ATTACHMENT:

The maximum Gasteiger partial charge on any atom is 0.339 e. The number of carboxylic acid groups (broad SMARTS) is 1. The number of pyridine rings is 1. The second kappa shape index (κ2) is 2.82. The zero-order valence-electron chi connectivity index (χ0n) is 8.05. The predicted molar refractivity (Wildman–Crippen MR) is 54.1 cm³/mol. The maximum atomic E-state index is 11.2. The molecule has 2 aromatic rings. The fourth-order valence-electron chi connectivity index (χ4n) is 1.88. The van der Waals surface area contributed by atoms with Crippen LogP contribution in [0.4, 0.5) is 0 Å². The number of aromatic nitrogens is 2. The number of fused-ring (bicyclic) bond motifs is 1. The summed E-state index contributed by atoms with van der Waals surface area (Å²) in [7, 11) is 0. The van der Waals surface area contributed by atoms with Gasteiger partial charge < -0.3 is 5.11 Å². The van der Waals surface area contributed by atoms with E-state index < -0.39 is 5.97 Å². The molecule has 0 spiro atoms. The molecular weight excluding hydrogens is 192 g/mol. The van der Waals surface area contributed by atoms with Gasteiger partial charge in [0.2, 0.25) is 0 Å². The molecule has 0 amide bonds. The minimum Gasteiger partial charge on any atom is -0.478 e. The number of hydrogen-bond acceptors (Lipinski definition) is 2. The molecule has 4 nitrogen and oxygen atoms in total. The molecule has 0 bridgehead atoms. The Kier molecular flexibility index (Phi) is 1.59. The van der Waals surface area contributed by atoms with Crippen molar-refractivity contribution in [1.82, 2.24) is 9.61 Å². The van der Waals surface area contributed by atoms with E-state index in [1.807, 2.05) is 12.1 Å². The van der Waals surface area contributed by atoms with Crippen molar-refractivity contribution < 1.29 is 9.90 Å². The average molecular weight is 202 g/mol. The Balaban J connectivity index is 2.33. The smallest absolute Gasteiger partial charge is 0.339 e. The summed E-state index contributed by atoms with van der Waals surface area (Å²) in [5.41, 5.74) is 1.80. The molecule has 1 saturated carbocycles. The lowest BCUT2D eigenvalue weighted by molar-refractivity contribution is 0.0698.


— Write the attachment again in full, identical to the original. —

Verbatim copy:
The maximum Gasteiger partial charge on any atom is 0.339 e. The number of carboxylic acid groups (broad SMARTS) is 1. The number of pyridine rings is 1. The second kappa shape index (κ2) is 2.82. The zero-order valence-electron chi connectivity index (χ0n) is 8.05. The predicted molar refractivity (Wildman–Crippen MR) is 54.1 cm³/mol. The maximum atomic E-state index is 11.2. The molecule has 2 aromatic rings. The fourth-order valence-electron chi connectivity index (χ4n) is 1.88. The van der Waals surface area contributed by atoms with Crippen LogP contribution in [0.4, 0.5) is 0 Å². The number of aromatic nitrogens is 2. The number of fused-ring (bicyclic) bond motifs is 1. The summed E-state index contributed by atoms with van der Waals surface area (Å²) in [7, 11) is 0. The van der Waals surface area contributed by atoms with Gasteiger partial charge < -0.3 is 5.11 Å². The van der Waals surface area contributed by atoms with E-state index < -0.39 is 5.97 Å². The molecule has 0 spiro atoms. The molecular weight excluding hydrogens is 192 g/mol. The van der Waals surface area contributed by atoms with Gasteiger partial charge in [0.2, 0.25) is 0 Å². The molecule has 0 amide bonds. The minimum Gasteiger partial charge on any atom is -0.478 e. The number of hydrogen-bond acceptors (Lipinski definition) is 2. The molecule has 4 nitrogen and oxygen atoms in total. The molecule has 0 bridgehead atoms. The Kier molecular flexibility index (Phi) is 1.59. The van der Waals surface area contributed by atoms with Crippen molar-refractivity contribution in [1.82, 2.24) is 9.61 Å². The van der Waals surface area contributed by atoms with E-state index in [1.807, 2.05) is 12.1 Å². The van der Waals surface area contributed by atoms with Crippen molar-refractivity contribution < 1.29 is 9.90 Å². The average molecular weight is 202 g/mol. The Balaban J connectivity index is 2.33. The smallest absolute Gasteiger partial charge is 0.339 e. The summed E-state index contributed by atoms with van der Waals surface area (Å²) in [5.41, 5.74) is 1.80. The molecule has 1 saturated carbocycles. The lowest BCUT2D eigenvalue weighted by molar-refractivity contribution is 0.0698.